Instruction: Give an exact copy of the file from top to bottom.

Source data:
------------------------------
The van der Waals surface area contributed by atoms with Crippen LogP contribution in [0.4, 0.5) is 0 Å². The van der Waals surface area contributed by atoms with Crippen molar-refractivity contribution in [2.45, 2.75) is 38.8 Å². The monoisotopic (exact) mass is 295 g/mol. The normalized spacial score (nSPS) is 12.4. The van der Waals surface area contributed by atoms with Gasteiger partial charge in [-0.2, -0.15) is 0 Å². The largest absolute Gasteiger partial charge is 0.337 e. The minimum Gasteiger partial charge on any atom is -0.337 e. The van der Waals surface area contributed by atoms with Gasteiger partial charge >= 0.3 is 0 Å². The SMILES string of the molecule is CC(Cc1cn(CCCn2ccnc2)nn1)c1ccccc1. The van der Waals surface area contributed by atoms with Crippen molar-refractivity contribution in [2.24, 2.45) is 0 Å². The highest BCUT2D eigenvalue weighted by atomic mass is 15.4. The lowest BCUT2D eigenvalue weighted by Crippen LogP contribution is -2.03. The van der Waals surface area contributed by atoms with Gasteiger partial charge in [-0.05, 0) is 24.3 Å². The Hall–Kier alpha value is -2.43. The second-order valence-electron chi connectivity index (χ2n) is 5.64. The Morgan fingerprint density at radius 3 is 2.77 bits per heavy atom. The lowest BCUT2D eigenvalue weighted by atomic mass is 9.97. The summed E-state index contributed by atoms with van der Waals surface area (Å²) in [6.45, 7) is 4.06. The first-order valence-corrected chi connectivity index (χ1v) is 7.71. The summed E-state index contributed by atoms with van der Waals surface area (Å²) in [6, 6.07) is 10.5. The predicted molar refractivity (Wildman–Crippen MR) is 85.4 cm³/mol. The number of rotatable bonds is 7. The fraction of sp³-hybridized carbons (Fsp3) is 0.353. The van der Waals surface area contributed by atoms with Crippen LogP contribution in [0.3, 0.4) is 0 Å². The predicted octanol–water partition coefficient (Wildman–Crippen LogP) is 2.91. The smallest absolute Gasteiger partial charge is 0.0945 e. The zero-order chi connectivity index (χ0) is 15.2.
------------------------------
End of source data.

The van der Waals surface area contributed by atoms with Crippen LogP contribution in [0.4, 0.5) is 0 Å². The van der Waals surface area contributed by atoms with Crippen molar-refractivity contribution in [2.45, 2.75) is 38.8 Å². The monoisotopic (exact) mass is 295 g/mol. The normalized spacial score (nSPS) is 12.4. The van der Waals surface area contributed by atoms with Gasteiger partial charge in [-0.2, -0.15) is 0 Å². The largest absolute Gasteiger partial charge is 0.337 e. The minimum Gasteiger partial charge on any atom is -0.337 e. The van der Waals surface area contributed by atoms with Gasteiger partial charge >= 0.3 is 0 Å². The SMILES string of the molecule is CC(Cc1cn(CCCn2ccnc2)nn1)c1ccccc1. The van der Waals surface area contributed by atoms with Crippen molar-refractivity contribution in [2.24, 2.45) is 0 Å². The highest BCUT2D eigenvalue weighted by atomic mass is 15.4. The lowest BCUT2D eigenvalue weighted by Crippen LogP contribution is -2.03. The van der Waals surface area contributed by atoms with Gasteiger partial charge in [-0.05, 0) is 24.3 Å². The Hall–Kier alpha value is -2.43. The second-order valence-electron chi connectivity index (χ2n) is 5.64. The Morgan fingerprint density at radius 3 is 2.77 bits per heavy atom. The lowest BCUT2D eigenvalue weighted by atomic mass is 9.97. The summed E-state index contributed by atoms with van der Waals surface area (Å²) in [6.45, 7) is 4.06. The first-order valence-corrected chi connectivity index (χ1v) is 7.71. The summed E-state index contributed by atoms with van der Waals surface area (Å²) in [6, 6.07) is 10.5. The predicted molar refractivity (Wildman–Crippen MR) is 85.4 cm³/mol. The number of rotatable bonds is 7. The fraction of sp³-hybridized carbons (Fsp3) is 0.353. The van der Waals surface area contributed by atoms with Crippen LogP contribution in [0.3, 0.4) is 0 Å². The predicted octanol–water partition coefficient (Wildman–Crippen LogP) is 2.91. The smallest absolute Gasteiger partial charge is 0.0945 e. The zero-order chi connectivity index (χ0) is 15.2.